The garden strawberry, Fragaria × ananassa is a very popular and important fruit crop grown worldwide in various climates . In places with short seasons, it is increasingly common to cultivate strawberry in greenhouses and plastic tunnels. Despite the benefits of a prolonged season and the more controlled environment they provide, this type of cultivation can lead to economic losses due to higher disease pressure from certain pathogens . Protected culture systems have ideal conditions for the fungal pathogen Podosphaera aphanis which thrives in rain free, dry, and warm environments . P. aphanis is an obligate biotrophic parasite that causes strawberry powdery mildew, one of the most significant strawberry diseases .
The current main treatment of strawberry powdery mildew is to use fungicides. However, fungicides overuse has led to development of fungicide resistant pathogens and a growing concern for fungicide residues on the fruits. In addition, many commercial strawberry cultivars are especially susceptible to the pathogen . Thus, there is a demand for new disease management strategies. An approach that can facilitate disease management is to characterize the pathogen population structure. This can reveal valuable information and be a useful complement to development of alternative treatments and resistance breeding .
Investigating the genetic diversity of specific pathogen populations can clarify the complexity of powdery mildew and give suggestion for the most effective breeding approach for a particular area based on its pathogen type. If the pathogen diversity is high, it will be necessary to develop cultivars with broad resistance . Knowledge of the population structure can also facilitate treatment applications by adapting them to the local pathogen population .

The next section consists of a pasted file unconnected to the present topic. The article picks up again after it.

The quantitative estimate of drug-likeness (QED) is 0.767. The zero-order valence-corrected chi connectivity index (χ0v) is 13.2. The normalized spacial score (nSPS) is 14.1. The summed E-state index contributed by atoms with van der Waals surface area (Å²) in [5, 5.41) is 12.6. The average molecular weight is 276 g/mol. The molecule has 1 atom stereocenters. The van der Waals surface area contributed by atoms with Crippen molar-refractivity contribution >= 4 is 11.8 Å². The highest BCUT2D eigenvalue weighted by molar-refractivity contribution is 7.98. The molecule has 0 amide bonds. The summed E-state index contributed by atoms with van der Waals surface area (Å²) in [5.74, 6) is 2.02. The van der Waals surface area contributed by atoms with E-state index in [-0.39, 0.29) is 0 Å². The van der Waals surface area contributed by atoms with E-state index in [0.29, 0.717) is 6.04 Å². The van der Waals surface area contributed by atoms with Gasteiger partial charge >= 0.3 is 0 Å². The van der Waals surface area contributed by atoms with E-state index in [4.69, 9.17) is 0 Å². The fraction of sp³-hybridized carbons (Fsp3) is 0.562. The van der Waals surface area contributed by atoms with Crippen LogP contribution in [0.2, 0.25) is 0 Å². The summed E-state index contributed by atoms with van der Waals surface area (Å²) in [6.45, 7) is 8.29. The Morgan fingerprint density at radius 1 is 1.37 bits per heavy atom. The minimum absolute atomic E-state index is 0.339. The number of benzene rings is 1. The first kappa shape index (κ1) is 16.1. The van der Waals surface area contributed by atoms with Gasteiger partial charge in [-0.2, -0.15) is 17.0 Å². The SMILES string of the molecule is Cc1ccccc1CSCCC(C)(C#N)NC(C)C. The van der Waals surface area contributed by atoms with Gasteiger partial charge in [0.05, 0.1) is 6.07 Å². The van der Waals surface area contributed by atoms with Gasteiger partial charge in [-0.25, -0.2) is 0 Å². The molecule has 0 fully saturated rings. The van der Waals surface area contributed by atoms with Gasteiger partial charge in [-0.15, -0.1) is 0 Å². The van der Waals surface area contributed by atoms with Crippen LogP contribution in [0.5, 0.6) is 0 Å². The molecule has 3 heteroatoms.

Currently nothing is known about the genetic structure and potential genetic differences of P. aphanis populations in Norway. This study aims at investigating genetic variation of Norwegian P. aphanis by using a newly developed method based on amplicon sequencing (AmpSeq). The method is cheap and well adapted for obligate biotrophic organisms like powdery mildew species where high DNA quantity is difficult to obtain and a reference genome is lacking . AmpSeq has been used to determine origin, mating types and genetic differences within and between populations of organisms causing powdery mildew in hops and grape .
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